The G protein-coupled receptor (GPCR) superfamily represents one of the largest and most diverse families of proteins in mammals and is found in nearly all multicellular life
[1, 2]. These proteins are cell-surface receptors that play a major role in signal transduction and perception of and response to the environment. GPCRs are divided into five highly diverged families: Rhodopsin/class A, Secretin/class B, Adhesion/class B, Glutamate/class C and Frizzled/Taste2/class F
. GPCR sequences within these families can share less than 25% identity between species
. GPCRs bind a diverse array of ligands including proteins, lipids, neurotransmitters, calcium, odorants, and other small molecules
. In vertebrates, GPCR signaling networks are associated with neurotransmission, cellular metabolism, secretion, cellular differentiation and growth, inflammatory and immune responses, smell, taste and vision
. All GPCRs share a core seven transmembrane α-helical region with an extracellular ligand binding domain that is coupled intracellularly to a G protein heterotrimer composed of α, β and γ subunits. GPCR activation leads to the exchange of GDP for GTP by a G protein, and G protein subunits then interact and regulate effector molecules (e.g. calcium, adenylyl cyclase, phospholipase C, phosphodiesterases, protein kinases), activating further downstream signaling pathways such as the mitogen-activated protein kinase (MAPK), phosphoinositide-3 kinase (PI3K)-Akt and NF-kappaB pathways that ultimately activate transcription factors that affect gene expression and regulation
[6, 7]. Many of these scaffolding and signaling proteins mediate signal transduction in other intracellular pathways in eukaryotes and thus are highly conserved. The importance of these receptors is exemplified by the fact that 3-4% of human genes code for GPCRs and that nearly 30% of all currently marketed drugs target these receptors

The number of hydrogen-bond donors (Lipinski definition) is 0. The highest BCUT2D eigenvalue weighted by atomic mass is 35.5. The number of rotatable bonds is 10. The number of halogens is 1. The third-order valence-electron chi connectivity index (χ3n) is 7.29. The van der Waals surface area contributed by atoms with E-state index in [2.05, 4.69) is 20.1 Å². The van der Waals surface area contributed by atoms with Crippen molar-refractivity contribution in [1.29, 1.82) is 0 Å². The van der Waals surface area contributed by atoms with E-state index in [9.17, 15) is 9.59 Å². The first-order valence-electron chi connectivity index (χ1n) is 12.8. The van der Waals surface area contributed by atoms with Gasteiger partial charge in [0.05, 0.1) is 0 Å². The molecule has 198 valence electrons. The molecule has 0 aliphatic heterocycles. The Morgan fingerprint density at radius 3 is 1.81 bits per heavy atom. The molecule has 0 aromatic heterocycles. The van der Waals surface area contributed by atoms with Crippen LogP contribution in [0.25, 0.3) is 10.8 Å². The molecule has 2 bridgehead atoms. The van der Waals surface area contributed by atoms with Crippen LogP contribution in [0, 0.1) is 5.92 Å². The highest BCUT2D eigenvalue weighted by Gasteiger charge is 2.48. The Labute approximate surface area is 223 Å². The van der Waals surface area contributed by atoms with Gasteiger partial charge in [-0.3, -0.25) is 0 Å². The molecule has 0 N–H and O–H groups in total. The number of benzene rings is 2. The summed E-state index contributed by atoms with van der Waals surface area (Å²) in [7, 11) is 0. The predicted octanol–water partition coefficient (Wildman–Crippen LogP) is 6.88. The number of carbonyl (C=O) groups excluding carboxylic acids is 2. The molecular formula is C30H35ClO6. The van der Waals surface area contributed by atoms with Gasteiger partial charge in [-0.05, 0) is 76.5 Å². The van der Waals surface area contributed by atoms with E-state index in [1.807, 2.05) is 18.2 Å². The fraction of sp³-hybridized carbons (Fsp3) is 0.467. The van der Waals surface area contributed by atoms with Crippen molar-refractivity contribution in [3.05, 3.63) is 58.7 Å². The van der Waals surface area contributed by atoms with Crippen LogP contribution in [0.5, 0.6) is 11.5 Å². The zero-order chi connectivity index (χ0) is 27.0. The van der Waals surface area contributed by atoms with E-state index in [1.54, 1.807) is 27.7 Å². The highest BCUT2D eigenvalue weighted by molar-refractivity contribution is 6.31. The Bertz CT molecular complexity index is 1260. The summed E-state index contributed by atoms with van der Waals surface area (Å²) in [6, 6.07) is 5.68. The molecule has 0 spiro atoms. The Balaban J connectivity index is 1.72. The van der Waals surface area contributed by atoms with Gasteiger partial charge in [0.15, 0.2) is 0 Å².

. Numerous endocrine and sensory-related diseases are associated with GPCR mutations in humans
Despite the crucial importance of GPCR signaling in metazoa, the prevalence and function of these proteins in non-model organisms such as unicellular photosynthetic eukaryotes is not well understood. Diatoms are a major class of eukaryotic phytoplankton found throughout the world’s oceans that play a crucial role in primary production and nutrient cycling and serve as a base for marine food webs
. Diatoms are also responsible for forming large phytoplankton blooms that in some cases can be toxic to humans, marine mammals and seabirds
[11, 12]. While the molecular mechanisms by which diatoms perceive and respond to their surrounding environment have not been resolved, previous findings suggest a role for cell surface receptors linked to intracellular signaling pathways. For example, exposure to osmotic, shear or nutrient (iron) stress in culture leads to changes in cytosolic Ca2+ concentrations in the diatom Phaeodactylum tricornutum. The presence of a chemical-based defense system in P. tricornutum and Thalassiosira weissflogii has also been reported in which these diatoms respond to challenge via diatom-derived aldehydes triggering Ca2+ and nitric oxide release